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Database - Alliance francophone pour l'accouchement respecté (AFAR)

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Created on : 17 Feb 2008
Modified on : 24 Dec 2008

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Bibliographical entry (without author) :

Gestational weight gain and ’maternal obesity’ Nutrition Bulletin 25 (4) , 295–302.

Author(s) :

George T. H. Ellison, Helen E. Harris

Year of publication :


URL(s) :…

Résumé (français)  :

Abstract (English)  :

Summary There is an enduring belief, amongst mothers and obstetricians alike, that weight gain during pregnancy (i.e. ‘gestational weight gain’) increases the risk of permanent maternal weight gain (i.e. ‘maternal obesity’). In practice, such risks are only relevant to those mothers whose energy intake and/or energy expenditure place them in positive energy balance during pregnancy. For this reason, few studies from low-income countries (except those amongst well-nourished and predominantly sedentary populations) find evidence of ‘maternal obesity’. In contrast, a variety of cross-sectional and longitudinal studies in high-income countries suggest that pregnancy is accompanied by long-term weight gain and an increased risk of ‘maternal’ obesity. Unfortunately, the results of all but four of these studies are compromised by the use of imprecise weight measurements, inadequate controls for potential confounding, and/or failure to account for increases in body weight with age. The four longitudinal analyses that did address these methodological concerns found that populations of women from Western European (Netherlands) and North American (United States) countries experience, on average, a net increase in body weight between conception and 1 year postpartum of 0.5 to 3.3kg (1.1 to 7.31b). These findings suggest that most well-nourished women can expect to gain some weight in association with pregnancy, although it remains unclear whether this is wholly the result of weight gained during pregnancy (i.e. ‘gestational weight gain’) or partly reflects a pre-pregnant and/or postpartum tendency to gain weight irrespective of pregnancy itself. In this regard, parental obesity and pre-pregnant body weight are both associated with an increased risk of ‘maternal obesity’, as are inadequate social support, increased food intake and reduced activity during the postpartum period. Longitudinal analyses that record changes in body weight before, during and after pregnancy are therefore required to establish the role that gestational weight gain plays in ‘maternal obesity’.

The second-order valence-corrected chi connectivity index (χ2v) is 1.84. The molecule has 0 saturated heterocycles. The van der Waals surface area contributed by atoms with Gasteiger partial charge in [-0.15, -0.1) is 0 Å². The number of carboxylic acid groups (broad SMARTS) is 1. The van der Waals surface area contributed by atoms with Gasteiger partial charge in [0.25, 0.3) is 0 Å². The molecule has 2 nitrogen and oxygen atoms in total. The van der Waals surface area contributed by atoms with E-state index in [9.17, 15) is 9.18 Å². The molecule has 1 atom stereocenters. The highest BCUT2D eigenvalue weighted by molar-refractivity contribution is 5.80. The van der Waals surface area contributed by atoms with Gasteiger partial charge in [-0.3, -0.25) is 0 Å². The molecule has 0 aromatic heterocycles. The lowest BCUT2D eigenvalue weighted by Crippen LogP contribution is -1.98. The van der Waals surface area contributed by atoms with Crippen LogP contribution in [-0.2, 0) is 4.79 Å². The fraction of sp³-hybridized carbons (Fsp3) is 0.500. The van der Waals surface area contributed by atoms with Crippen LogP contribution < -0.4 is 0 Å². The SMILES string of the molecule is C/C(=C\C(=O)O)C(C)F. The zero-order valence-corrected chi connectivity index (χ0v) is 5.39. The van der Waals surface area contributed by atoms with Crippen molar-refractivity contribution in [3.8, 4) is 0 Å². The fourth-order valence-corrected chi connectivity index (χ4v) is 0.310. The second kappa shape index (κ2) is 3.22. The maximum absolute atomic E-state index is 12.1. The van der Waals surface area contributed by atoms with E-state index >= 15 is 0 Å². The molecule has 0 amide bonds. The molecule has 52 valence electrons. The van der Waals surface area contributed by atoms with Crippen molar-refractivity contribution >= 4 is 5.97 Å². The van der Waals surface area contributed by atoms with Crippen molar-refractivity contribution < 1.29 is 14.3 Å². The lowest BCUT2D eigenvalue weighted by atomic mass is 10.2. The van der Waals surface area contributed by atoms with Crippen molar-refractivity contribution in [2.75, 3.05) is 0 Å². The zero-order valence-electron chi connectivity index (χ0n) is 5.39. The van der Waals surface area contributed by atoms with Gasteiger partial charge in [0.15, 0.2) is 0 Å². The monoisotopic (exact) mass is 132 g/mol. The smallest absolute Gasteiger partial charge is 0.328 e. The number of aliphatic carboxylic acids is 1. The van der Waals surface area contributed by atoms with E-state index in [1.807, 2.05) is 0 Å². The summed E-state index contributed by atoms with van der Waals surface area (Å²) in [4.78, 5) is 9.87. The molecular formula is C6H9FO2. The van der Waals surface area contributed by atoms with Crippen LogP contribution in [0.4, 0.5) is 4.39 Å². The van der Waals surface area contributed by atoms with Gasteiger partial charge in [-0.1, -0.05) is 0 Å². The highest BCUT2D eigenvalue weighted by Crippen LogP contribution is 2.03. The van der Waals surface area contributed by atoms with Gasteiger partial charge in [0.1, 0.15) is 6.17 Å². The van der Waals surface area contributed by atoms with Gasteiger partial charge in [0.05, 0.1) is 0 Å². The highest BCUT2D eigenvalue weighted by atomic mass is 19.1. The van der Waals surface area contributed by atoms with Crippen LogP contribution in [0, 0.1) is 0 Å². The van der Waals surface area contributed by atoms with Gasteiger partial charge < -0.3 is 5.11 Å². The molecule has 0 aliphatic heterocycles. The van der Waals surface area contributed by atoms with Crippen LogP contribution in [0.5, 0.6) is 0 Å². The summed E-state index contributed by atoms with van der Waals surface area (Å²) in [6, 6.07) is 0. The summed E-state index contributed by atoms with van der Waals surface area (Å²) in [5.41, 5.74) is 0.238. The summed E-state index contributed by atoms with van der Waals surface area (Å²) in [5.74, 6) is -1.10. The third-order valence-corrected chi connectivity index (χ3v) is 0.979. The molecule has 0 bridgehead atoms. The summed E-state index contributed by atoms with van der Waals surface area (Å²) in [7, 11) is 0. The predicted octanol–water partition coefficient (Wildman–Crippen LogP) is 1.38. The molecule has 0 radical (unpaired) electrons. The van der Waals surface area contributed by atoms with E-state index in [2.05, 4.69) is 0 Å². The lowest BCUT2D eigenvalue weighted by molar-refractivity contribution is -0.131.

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Keywords :

➡ maternal weight

Author of this record :

Emmanuelle Phan — 17 Feb 2008

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